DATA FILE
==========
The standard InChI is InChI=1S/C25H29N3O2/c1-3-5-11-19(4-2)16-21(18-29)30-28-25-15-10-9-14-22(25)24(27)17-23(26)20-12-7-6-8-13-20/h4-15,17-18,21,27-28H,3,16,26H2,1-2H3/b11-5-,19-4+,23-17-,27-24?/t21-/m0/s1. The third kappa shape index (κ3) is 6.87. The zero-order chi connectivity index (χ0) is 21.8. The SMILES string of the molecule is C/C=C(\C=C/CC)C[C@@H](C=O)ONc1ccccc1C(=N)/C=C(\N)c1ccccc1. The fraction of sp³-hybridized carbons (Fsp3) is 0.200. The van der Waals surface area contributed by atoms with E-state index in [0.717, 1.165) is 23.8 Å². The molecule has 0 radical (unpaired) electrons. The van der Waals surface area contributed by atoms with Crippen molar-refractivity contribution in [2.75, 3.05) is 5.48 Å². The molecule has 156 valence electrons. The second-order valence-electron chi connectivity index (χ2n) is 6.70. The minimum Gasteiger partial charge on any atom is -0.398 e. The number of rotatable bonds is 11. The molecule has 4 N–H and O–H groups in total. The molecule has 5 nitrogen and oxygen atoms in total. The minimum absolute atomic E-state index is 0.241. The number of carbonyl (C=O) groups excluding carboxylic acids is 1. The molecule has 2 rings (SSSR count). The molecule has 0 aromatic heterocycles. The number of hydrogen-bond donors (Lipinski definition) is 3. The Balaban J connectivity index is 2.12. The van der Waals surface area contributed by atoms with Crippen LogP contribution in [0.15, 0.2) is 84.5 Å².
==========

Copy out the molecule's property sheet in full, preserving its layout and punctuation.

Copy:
The standard InChI is InChI=1S/C25H29N3O2/c1-3-5-11-19(4-2)16-21(18-29)30-28-25-15-10-9-14-22(25)24(27)17-23(26)20-12-7-6-8-13-20/h4-15,17-18,21,27-28H,3,16,26H2,1-2H3/b11-5-,19-4+,23-17-,27-24?/t21-/m0/s1. The third kappa shape index (κ3) is 6.87. The zero-order chi connectivity index (χ0) is 21.8. The SMILES string of the molecule is C/C=C(\C=C/CC)C[C@@H](C=O)ONc1ccccc1C(=N)/C=C(\N)c1ccccc1. The fraction of sp³-hybridized carbons (Fsp3) is 0.200. The van der Waals surface area contributed by atoms with E-state index in [0.717, 1.165) is 23.8 Å². The molecule has 0 radical (unpaired) electrons. The van der Waals surface area contributed by atoms with Crippen molar-refractivity contribution in [2.75, 3.05) is 5.48 Å². The molecule has 156 valence electrons. The second-order valence-electron chi connectivity index (χ2n) is 6.70. The minimum Gasteiger partial charge on any atom is -0.398 e. The number of rotatable bonds is 11. The molecule has 4 N–H and O–H groups in total. The molecule has 5 nitrogen and oxygen atoms in total. The minimum absolute atomic E-state index is 0.241. The number of carbonyl (C=O) groups excluding carboxylic acids is 1. The molecule has 2 rings (SSSR count). The molecule has 0 aromatic heterocycles. The number of hydrogen-bond donors (Lipinski definition) is 3. The Balaban J connectivity index is 2.12. The van der Waals surface area contributed by atoms with Crippen LogP contribution in [0.15, 0.2) is 84.5 Å².